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I have a django application with the following model:

Object A is a simple object extending from Model with a few fields, and let's say, a particular one is a char field called "NAME" and an Integer field called "ORDER". A is abstract, meaning there are no A objects in the database, but instead...

Objects B and C are specializations of A, meaning they inherit from A and they add some other fields.

Now suppose I need all the objects whose field NAME start with the letter "Z", ordered by the ORDER field, but I want all the B and C-specific fields too for those objects. Now I see 2 approaches:

a) Do the queries individually for B and C objects and fetch two lists, merge them, order manually and work with that.

b) Query A objects for names starting with "Z" ordered by "ORDER" and with the result query the B and C objects to bring all the remaining data.

Both approaches sound highly inefficient, in the first one I have to order them myself, in the second one I have to query the database multiple times.

Is there a magical way I'm missing to fetch all B and C objects, ordered in one single method? Or at least a more efficient way to do this than the both mentioned?

Thanks in Advance!

Bruno

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1  
Welcome to Django model inheritance. Enjoy(!) your stay. –  Ignacio Vazquez-Abrams Mar 3 '11 at 2:31

4 Answers 4

up vote 5 down vote accepted

If A can be concrete, you can do this all in one query using select_related.

from django.db import connection
q = A.objects.filter(NAME__istartswith='z').order_by('ORDER').select_related('b', 'c')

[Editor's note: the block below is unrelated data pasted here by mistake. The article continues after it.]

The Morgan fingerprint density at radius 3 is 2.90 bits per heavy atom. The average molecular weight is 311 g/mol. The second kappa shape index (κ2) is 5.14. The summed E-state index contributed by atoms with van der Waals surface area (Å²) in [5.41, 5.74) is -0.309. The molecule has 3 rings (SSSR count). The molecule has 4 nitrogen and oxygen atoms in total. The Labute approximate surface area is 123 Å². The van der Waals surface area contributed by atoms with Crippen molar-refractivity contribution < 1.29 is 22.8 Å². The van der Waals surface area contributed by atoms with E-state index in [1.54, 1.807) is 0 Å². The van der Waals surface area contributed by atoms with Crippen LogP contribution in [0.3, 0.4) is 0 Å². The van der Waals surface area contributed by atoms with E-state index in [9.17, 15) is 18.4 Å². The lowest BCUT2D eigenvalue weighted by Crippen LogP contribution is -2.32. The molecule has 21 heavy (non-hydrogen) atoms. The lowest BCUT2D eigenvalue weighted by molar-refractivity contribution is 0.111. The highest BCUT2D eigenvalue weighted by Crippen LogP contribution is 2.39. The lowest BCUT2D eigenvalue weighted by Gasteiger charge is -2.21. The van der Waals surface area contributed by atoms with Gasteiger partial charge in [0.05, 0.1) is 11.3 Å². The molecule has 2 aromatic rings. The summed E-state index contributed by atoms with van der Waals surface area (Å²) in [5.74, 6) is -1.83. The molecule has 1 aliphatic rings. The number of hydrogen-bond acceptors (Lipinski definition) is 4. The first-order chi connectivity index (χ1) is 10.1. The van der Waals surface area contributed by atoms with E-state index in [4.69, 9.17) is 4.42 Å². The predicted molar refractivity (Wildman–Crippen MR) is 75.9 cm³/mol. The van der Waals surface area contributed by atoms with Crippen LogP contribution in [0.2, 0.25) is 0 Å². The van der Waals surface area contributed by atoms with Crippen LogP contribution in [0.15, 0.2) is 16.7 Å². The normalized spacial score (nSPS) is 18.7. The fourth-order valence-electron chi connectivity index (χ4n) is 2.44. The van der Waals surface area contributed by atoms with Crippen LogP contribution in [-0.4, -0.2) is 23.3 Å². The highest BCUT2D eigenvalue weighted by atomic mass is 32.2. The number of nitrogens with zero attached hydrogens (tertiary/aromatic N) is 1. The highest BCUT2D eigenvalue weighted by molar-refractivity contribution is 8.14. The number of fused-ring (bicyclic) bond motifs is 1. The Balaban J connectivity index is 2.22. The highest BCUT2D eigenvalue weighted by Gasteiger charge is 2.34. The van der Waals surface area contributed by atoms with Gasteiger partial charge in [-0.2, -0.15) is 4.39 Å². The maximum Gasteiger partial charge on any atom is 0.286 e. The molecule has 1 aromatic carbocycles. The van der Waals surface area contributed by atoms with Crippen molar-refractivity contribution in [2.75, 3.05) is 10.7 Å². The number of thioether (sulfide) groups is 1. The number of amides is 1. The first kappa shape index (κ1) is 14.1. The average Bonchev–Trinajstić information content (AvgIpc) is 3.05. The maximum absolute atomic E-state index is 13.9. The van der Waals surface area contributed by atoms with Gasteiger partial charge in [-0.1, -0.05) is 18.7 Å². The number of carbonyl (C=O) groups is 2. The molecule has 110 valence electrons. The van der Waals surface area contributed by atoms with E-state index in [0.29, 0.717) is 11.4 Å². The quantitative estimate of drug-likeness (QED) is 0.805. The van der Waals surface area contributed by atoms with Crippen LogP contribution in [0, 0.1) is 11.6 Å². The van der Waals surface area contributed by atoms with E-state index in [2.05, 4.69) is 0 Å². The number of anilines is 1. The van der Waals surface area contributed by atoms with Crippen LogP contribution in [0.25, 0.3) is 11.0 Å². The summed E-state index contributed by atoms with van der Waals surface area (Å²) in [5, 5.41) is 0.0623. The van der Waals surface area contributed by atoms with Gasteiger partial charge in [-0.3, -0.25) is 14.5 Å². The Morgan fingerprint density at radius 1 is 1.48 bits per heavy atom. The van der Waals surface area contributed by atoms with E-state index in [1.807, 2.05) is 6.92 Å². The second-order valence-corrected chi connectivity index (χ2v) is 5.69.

for obj in q:
   obj = obj.b or obj.c or obj
   print repr(obj), obj.__dict__ # (to prove the subclass-specific attributes exist)
print "query count:", len(connection.queries)
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Clever. Horrible, but clever. Won't work when A is abstract though? –  Wogan Mar 3 '11 at 7:39
    
Correct, concrete multi-table inheritance only. –  DrMeers Mar 3 '11 at 7:41
    
Ah, I managed to skip the phrase "A is abstract" on my initial read... –  DrMeers Mar 3 '11 at 9:25
    
I agree with Wogan, conceptually it's quite ugly, but it works like a charm providing we can make A concrete, which is not such a terrible thing to do in my case! Very Clever! –  Bruno Mar 3 '11 at 17:07

Querying using your "b" method, will allow for you to "bring in" all the remaining data without querying your B and C models separately. You can use the "dot lowercase model name" relation.

http://docs.djangoproject.com/en/dev/topics/db/models/#multi-table-inheritance

for object in A.objects.filter(NAME__istartswith='z').order_by('ORDER'):
    if object.b:
        // do something
        pass
    elif object.c:
        // do something
        pass

You may need to try and except DoesNotExist exceptions. I'm a bit rusty with my django. Good Luck.

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Yes, you would need to catch DoesNotExist, and each attempt to access a related object (successful or not) will cost you an additional query -- terribly inefficient. –  DrMeers Mar 3 '11 at 7:03

So long as you order both queries on B and C, it is fairly easy to merge them without having to do an expensive resort:

# first define a couple of helper functions 

def next_or(iterable, other):
    try:
        return iterable.next(), None
    except StopIteration:
        return None, other

def merge(x,y,func=lambda a,b: a<=b):
    ''' merges a pair of sorted iterables '''
    xs = iter(x)
    ys = iter(y)
    a,r = next_or(xs,ys)
    b,r = next_or(ys,xs)
    while r is None:
        if func(a,b):
            yield a
            a,r = next_or(xs,ys)
        else:
            yield b
            b,r = next_or(ys,xs)
    else:
        if a is not None:
            yield a
        else:
            yield b
    for o in r:
        yield o

# now get your objects & then merge them

b_qs = B.objects.filter(NAME__startswith='Z').order_by('ORDER')
c_qs = C.objects.filter(NAME__startswith='Z').order_by('ORDER')

for obj in merge(b_qs,c_qs,lambda a,b: a.ORDER <= b.ORDER):
    print repr(obj), obj.__dict__

The advantage of this technique is it works with an abstract base class.

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This question was answered here.

Use the InheritanceManager from the django-model-utils project.

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